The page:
Find us on Facebook!
  • "It’s the smell that hits me first — musty, almost sweet, emanating from the green felt that cradles each piece of silver cutlery in its own place." Only one week left to submit! Tell us the story of your family's Jewish heirloom.
  • Mazel tov to Chelsea Clinton and Marc Mezvinsky!
  • If it's true, it's pretty terrifying news.
  • “My mom went to cook at the White House and all I got was this tiny piece of leftover raspberry ganache."
  • Planning on catching "Fading Gigolo" this weekend? Read our review.
  • A new initiative will spend $300 million a year towards strengthening Israel's relationship with the Diaspora. http://jd.fo/q3Iaj Is this money spent wisely?
  • Lusia Horowitz left pre-state Israel to fight fascism in Spain — and wound up being captured by the Nazis and sent to die at Auschwitz. Share her remarkable story — told in her letters.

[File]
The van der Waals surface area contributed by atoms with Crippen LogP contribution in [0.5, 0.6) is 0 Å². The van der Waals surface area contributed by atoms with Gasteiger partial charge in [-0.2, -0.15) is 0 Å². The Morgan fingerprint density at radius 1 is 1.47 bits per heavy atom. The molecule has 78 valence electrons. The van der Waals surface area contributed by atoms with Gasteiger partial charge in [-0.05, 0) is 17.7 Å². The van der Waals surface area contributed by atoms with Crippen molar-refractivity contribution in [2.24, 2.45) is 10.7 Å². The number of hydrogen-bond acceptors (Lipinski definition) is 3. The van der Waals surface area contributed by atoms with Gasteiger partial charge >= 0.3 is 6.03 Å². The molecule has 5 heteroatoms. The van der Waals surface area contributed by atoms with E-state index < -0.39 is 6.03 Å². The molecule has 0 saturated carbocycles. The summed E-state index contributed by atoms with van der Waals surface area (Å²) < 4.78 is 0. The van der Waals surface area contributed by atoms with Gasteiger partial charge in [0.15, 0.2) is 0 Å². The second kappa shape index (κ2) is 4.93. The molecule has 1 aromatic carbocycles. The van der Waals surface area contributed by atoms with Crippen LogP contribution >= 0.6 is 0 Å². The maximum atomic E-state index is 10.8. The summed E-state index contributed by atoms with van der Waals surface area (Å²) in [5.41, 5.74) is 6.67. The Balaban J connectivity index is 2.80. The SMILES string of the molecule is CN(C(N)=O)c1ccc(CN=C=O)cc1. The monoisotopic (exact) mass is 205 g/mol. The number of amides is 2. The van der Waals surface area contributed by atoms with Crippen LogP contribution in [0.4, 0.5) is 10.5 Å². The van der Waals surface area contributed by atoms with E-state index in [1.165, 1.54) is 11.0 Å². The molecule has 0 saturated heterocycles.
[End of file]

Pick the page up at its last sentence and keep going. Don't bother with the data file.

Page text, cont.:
• Vered Guttman doesn't usually get nervous about cooking for 20 people, even for Passover. But last night was a bit different. She was cooking for the Obamas at the White House Seder.
  • A grumpy Jewish grandfather is wary of his granddaughter's celebrating Easter with the in-laws. But the Seesaw says it might just make her appreciate Judaism more. What do you think?
  • “Twist and Shout.” “Under the Boardwalk.” “Brown-Eyed Girl.” What do these great songs have in common? A forgotten Jewish songwriter. We tracked him down.
  • What can we learn from tragedies like the rampage in suburban Kansas City? For one thing, we must keep our eyes on the real threats that we as Jews face.
  • When is a legume not necessarily a legume? Philologos has the answer.
  • "Sometime in my childhood, I realized that the Exodus wasn’t as remote or as faceless as I thought it was, because I knew a former slave. His name was Hersh Nemes, and he was my grandfather." Share this moving Passover essay!
  • Getting ready for Seder? Chag Sameach! http://jd.fo/q3LO2
  • from-cache

Would you like to receive updates about new stories?

We will not share your e-mail address or other personal information.

Already subscribed? Manage your subscription.